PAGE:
She has another breakdown of this a little bit earlier in the book:
“Most people in mainstream polyamorous communities in the United States and those who volunteer to participate in research on poly relationships—my own research and others—are white, middle upper class, highly educated, and employed in professional fields, such as information technology, counseling, or education. The people in my study shared some personality traits that were also common in poly communities, such as being liberal, intellectual, open-minded, geeky, and devoted to social justice. They’re aging hippies, young professionals, science-fiction enthusiasts, obsessed with steampunk, and families with children.”
So that’s not to say that those types can’t be fuckboys, but in terms of the actual geekiness that this person is drawn to, I think you’re more likely to find that than not, as you’re entering this space. There’s one thing checked off, right then and there.
Stoya: Yeah. I’m thinking I’ve actually literally been taken on museum dates by poly people. I do not boulder, but boy, do we play board games.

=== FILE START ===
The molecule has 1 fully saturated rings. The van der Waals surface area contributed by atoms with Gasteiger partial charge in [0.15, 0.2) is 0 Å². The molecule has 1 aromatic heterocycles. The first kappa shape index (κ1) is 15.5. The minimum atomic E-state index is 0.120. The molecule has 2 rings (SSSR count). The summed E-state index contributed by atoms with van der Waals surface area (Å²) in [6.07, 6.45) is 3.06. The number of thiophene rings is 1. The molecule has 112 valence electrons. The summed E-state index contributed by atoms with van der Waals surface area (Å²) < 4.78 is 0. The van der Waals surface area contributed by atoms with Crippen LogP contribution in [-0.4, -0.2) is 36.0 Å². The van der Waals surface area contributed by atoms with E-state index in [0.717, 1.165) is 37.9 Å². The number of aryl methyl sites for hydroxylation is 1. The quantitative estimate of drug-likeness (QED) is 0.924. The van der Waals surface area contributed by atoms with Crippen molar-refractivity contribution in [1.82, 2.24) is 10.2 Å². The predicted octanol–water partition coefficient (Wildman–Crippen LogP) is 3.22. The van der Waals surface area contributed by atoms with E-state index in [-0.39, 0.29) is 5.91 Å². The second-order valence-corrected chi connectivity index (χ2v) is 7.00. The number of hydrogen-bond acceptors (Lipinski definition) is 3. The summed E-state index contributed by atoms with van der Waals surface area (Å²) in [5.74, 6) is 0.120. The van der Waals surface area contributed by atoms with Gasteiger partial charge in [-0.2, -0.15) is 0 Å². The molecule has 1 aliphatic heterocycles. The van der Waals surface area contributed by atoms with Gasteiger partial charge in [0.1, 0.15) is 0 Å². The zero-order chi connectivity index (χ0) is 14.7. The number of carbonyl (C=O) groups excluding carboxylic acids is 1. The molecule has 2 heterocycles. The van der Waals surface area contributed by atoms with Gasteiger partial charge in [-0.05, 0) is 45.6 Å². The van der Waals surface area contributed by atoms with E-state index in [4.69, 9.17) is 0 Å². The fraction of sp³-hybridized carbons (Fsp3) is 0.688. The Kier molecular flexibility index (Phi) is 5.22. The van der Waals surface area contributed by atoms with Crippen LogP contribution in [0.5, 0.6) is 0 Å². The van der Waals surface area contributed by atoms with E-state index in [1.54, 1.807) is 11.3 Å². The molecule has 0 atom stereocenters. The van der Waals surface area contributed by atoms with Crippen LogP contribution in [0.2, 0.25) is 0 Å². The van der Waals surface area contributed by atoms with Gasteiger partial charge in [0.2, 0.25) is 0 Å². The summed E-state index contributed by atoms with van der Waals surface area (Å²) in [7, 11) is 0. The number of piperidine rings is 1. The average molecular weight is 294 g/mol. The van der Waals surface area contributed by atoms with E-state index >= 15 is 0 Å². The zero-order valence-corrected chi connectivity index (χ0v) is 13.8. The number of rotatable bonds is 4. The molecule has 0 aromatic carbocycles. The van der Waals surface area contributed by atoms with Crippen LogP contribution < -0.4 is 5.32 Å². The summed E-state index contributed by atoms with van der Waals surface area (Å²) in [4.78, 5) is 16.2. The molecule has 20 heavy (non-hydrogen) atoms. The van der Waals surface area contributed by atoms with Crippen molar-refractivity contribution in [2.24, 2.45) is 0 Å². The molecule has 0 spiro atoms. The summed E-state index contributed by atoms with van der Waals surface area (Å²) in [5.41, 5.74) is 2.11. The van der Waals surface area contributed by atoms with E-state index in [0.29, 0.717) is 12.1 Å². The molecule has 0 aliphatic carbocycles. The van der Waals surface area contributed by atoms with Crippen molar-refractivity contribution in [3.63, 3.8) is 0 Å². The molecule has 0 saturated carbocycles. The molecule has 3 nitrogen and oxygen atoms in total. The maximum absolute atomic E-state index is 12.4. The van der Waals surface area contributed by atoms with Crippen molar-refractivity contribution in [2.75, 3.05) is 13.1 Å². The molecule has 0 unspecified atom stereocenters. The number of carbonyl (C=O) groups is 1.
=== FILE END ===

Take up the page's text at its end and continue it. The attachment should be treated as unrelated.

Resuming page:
Rich: The one thing that you can say with a good amount of confidence about this population is that anyone who’s doing it, anyone who’s functioning within it for any period of time, has to have the communication skills to hang. And it requires a lot of communication skills. So again, poly people are people who can exploit and mistreat and harass and do all sorts of things that you don’t want in a person, but also that particular orientation or lifestyle—or love style, if you will—it creates a certain tendency, I think, to maybe exhibit and engage in what we would consider pro-social behavior for a partner, by and large, if you actually do value things like communication, which it seems like this person does. That’s not to say, don’t worry, you’ll be fine, because who knows if you will be. But if we’re placing bets here, I’d put more money on a poly partner being an upstanding person more so than a non-poly partner.